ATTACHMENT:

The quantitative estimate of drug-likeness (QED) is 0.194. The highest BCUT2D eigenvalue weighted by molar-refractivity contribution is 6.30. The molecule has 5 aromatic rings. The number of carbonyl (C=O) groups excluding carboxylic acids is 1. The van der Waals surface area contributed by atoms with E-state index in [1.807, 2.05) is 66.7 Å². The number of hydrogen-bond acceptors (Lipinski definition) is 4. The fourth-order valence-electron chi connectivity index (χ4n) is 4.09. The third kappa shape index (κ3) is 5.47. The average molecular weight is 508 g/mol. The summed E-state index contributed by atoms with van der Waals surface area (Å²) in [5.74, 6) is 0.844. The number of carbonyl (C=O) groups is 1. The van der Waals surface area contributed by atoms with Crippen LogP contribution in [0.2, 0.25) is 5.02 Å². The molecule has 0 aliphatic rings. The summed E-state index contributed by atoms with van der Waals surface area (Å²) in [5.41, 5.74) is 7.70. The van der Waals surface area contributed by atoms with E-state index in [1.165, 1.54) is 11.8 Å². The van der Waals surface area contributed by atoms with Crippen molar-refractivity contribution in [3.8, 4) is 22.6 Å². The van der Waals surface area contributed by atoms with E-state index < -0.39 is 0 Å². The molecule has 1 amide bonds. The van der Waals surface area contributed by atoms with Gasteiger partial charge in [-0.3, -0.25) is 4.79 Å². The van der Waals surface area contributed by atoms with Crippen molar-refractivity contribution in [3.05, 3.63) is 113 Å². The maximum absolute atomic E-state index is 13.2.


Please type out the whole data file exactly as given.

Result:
The quantitative estimate of drug-likeness (QED) is 0.194. The highest BCUT2D eigenvalue weighted by molar-refractivity contribution is 6.30. The molecule has 5 aromatic rings. The number of carbonyl (C=O) groups excluding carboxylic acids is 1. The van der Waals surface area contributed by atoms with E-state index in [1.807, 2.05) is 66.7 Å². The number of hydrogen-bond acceptors (Lipinski definition) is 4. The fourth-order valence-electron chi connectivity index (χ4n) is 4.09. The third kappa shape index (κ3) is 5.47. The average molecular weight is 508 g/mol. The summed E-state index contributed by atoms with van der Waals surface area (Å²) in [5.74, 6) is 0.844. The number of carbonyl (C=O) groups is 1. The van der Waals surface area contributed by atoms with Crippen LogP contribution in [0.2, 0.25) is 5.02 Å². The molecule has 0 aliphatic rings. The summed E-state index contributed by atoms with van der Waals surface area (Å²) in [5.41, 5.74) is 7.70. The van der Waals surface area contributed by atoms with E-state index in [1.165, 1.54) is 11.8 Å². The van der Waals surface area contributed by atoms with Crippen molar-refractivity contribution in [3.8, 4) is 22.6 Å². The van der Waals surface area contributed by atoms with E-state index < -0.39 is 0 Å². The molecule has 1 amide bonds. The van der Waals surface area contributed by atoms with Gasteiger partial charge in [-0.3, -0.25) is 4.79 Å². The van der Waals surface area contributed by atoms with Crippen molar-refractivity contribution in [3.05, 3.63) is 113 Å². The maximum absolute atomic E-state index is 13.2.